"The key thing is to not get enamored too quickly with the technology," Sullivan said. "Make sure you understand your business vision and then translate that into strategy and then the operational model. Then you're in line for the technology itself."
Customer experience: Definitions to know
Customer journey. Customer journey refers to the many steps customers take when interacting with a company, from buying products online to accessing customer service on the phone to airing grievances on social media. Companies lay out the journeys on hypothetical maps so they can see how effectively people "travel" through their customer experience initiatives.
Voice of the customer (VOC). The customer's "voice" is "heard" by reviewing direct and indirect communications a customer has with and about a company. The communications, which include phone calls, emails and social media posts, enable companies to understand a customer's perception of the company's CX efforts and its products.
Customer persona. A persona is a composite representation or idea of a type of customer. It's based on the attributes and demographics of a particular customer segment, information that was compiled through data and market research.
Customer data platform (CDP). A customer data platform is software that unifies a company's many streams of customer information onto one platform, enabling employees to get a nearly complete view of customers. The information on a CDP can be viewed or accessed by other systems.
Petrova recommended finding a vendor that will partner with you as you implement CX technologies. At JetBlue, Petrova leaned on the airline technology vendor SITA while implementing biometric facial recognition scanners for boarding passengers at several airports. Anxiety ran high because of the need to move passengers along without compromising security. SITA's successful handling of the live-testing process was key, Petrova said, adding that the vendor came through "when the relationship mattered most."
5. Invest in automation and AI to take customer journey maps to the next level
To deliver the seamless and personalized interactions customers now demand, most companies will need to invest in at least two types of technologies: a customer engagement platform and data analytics platform.
"Customer engagement hubs, although they might have different names, are platforms that integrate data from CRM systems and all other databases, so you're getting a complete view of the customer," said Gartner's Ekholm. "Pegasystems, Salesforce 360 and a few others do this."
Data integration is critical to delivering a positive customer experience, she said: "For the customer, it really boils down to, 'If I gave you all of this information, why do I have to do it again?' People see a company as one [entity]. They don't want to think, 'Now I'm speaking to the customer services department.'"
Analytics and AI are big buzzwords in the quest for a 360-degree view of customers -- and there's some legitimacy to the hype. Some customer data platforms have the analytical know-how to coalesce, clean, analyze and segment customer data to levels that separate consumers by purchase habits, geography, socioeconomics and other factors. With that level of detail, the table is set for consumers to receive personalized offers.
"There are also companies that offer customer journey analytics to help you understand where customers are in their particular part of the journey," Ekholm said. "It helps you answer, 'What do we need to think about now? What do we need to push?' They give clues for the next best action."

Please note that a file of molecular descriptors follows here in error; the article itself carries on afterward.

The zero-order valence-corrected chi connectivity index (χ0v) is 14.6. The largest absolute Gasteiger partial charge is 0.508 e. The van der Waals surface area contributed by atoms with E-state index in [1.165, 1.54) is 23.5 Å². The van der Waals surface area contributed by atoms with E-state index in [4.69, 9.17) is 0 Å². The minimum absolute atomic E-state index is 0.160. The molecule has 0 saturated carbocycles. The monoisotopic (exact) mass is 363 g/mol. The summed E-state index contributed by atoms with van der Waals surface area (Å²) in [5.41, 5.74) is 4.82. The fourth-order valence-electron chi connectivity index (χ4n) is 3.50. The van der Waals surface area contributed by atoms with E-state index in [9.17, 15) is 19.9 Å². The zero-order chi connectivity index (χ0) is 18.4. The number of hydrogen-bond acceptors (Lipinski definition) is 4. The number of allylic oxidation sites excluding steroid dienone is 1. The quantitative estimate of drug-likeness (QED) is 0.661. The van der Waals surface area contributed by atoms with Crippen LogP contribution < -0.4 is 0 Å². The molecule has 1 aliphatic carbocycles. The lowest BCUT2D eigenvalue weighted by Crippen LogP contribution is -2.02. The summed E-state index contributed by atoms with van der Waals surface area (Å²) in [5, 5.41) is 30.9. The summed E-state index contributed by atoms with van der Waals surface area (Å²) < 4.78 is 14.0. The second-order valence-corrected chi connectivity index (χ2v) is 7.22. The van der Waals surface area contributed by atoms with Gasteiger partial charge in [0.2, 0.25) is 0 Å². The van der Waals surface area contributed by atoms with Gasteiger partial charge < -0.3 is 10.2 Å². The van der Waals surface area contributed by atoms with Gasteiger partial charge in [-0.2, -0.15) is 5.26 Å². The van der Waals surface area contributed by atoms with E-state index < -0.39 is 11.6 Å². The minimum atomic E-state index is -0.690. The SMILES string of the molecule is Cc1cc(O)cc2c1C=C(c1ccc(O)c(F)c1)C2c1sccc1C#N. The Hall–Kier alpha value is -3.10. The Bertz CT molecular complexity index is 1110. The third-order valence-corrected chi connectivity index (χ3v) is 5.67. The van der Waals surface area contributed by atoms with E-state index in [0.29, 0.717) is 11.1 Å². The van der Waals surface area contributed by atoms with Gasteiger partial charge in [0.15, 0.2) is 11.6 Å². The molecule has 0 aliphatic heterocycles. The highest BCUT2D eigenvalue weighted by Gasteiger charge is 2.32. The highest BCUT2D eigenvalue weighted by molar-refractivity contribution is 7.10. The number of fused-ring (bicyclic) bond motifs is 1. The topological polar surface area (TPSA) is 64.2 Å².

Automation and AI are also starting to shape the unstructured data collected from surveys and VOC platforms into structured insights on the user experience. "That move from qualitative to quantitative, from manual to automation -- that will really transform the customer experience," said Jeff Foley, vice president of marketing at Luminoso, a company that uses natural language processing to analyze customers' text messages to companies.
The efficacy of AI technologies in improving customer relationships, however, still depends on the humans that train it and the processes in place.
"With analytics, you need to ask the right questions," Petrova said. "In my new job, there is so much data. I'm recognizing I'm not yet ready for it all. I need time to learn and then go back to the data later." That raises one of CX's biggest challenges, she added: CX teams may not be up to performing the difficult tasks that yield actionable insights -- at least not without training.
"The challenge [in CX] is we don't have the caliber of people who are comfortable with mining big data sets and [also] know the business well," she explained. "Extracting value from the data is a collaborative effort."
6. Look to the customer experience masters for CX strategy inspiration
Amazon is widely considered the gold standard for customer experience, but many other companies have also made a mark in CX management, perhaps by having knowledgeable and attentive employees in a store, offering an exciting and easy shopping experience on a mobile app or handling customer service deftly over the phone.
In his research and on the lecture circuit, Hyken has seen the entire gamut of approaches to CX management. He said big box retailers like Target and Walmart are balancing in-store and online CX to the point where the digital and virtual experiences are nearly intertwined. Southwest Airlines has made the online booking of flights intuitive, while Marriott has made check-in easier by letting guests open their hotel room doors through an app on their mobile phones.
"CX, at the end of the day, has to be about strategy and insight, and knowing the customer better than your competitor," Gartner's Ray said. "Everybody wants to be Amazon. But Amazon didn't say, 'Hey, we finally got CX right and now we're done with it.' You have to always keep taking steps."